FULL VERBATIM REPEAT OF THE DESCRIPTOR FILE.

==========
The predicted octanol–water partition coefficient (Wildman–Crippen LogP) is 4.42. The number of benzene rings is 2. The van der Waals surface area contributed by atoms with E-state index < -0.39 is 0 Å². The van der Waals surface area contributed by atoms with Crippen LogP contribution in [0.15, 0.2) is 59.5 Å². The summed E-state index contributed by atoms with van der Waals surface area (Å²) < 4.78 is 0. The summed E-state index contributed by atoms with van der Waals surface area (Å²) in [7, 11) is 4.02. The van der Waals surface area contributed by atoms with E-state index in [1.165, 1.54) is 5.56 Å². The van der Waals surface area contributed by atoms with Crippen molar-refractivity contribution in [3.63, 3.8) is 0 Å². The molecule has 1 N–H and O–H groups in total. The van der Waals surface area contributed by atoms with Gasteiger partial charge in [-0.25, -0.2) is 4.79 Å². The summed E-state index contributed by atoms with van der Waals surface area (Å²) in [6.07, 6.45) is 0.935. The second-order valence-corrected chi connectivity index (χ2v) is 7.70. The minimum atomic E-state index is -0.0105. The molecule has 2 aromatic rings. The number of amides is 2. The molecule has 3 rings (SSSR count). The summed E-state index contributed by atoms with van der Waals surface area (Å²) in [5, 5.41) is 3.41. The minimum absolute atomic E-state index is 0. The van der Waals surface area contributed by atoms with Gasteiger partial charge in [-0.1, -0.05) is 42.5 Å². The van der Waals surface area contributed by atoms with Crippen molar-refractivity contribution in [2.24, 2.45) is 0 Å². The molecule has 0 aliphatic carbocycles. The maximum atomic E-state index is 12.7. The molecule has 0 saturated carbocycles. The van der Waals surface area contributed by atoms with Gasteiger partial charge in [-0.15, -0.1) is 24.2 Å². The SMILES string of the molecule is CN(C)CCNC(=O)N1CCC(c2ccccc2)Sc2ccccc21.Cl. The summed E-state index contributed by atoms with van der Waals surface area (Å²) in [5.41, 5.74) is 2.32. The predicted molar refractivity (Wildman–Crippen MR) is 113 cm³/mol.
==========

The predicted octanol–water partition coefficient (Wildman–Crippen LogP) is 4.42. The number of benzene rings is 2. The van der Waals surface area contributed by atoms with E-state index < -0.39 is 0 Å². The van der Waals surface area contributed by atoms with Crippen LogP contribution in [0.15, 0.2) is 59.5 Å². The summed E-state index contributed by atoms with van der Waals surface area (Å²) < 4.78 is 0. The summed E-state index contributed by atoms with van der Waals surface area (Å²) in [7, 11) is 4.02. The van der Waals surface area contributed by atoms with E-state index in [1.165, 1.54) is 5.56 Å². The van der Waals surface area contributed by atoms with Crippen molar-refractivity contribution in [3.63, 3.8) is 0 Å². The molecule has 1 N–H and O–H groups in total. The van der Waals surface area contributed by atoms with Gasteiger partial charge in [-0.25, -0.2) is 4.79 Å². The summed E-state index contributed by atoms with van der Waals surface area (Å²) in [6.07, 6.45) is 0.935. The second-order valence-corrected chi connectivity index (χ2v) is 7.70. The minimum atomic E-state index is -0.0105. The molecule has 2 aromatic rings. The number of amides is 2. The molecule has 3 rings (SSSR count). The summed E-state index contributed by atoms with van der Waals surface area (Å²) in [5, 5.41) is 3.41. The minimum absolute atomic E-state index is 0. The van der Waals surface area contributed by atoms with Gasteiger partial charge in [-0.1, -0.05) is 42.5 Å². The van der Waals surface area contributed by atoms with Crippen molar-refractivity contribution in [2.24, 2.45) is 0 Å². The molecule has 0 aliphatic carbocycles. The maximum atomic E-state index is 12.7. The molecule has 0 saturated carbocycles. The van der Waals surface area contributed by atoms with Gasteiger partial charge in [-0.15, -0.1) is 24.2 Å². The SMILES string of the molecule is CN(C)CCNC(=O)N1CCC(c2ccccc2)Sc2ccccc21.Cl. The summed E-state index contributed by atoms with van der Waals surface area (Å²) in [5.41, 5.74) is 2.32. The predicted molar refractivity (Wildman–Crippen MR) is 113 cm³/mol.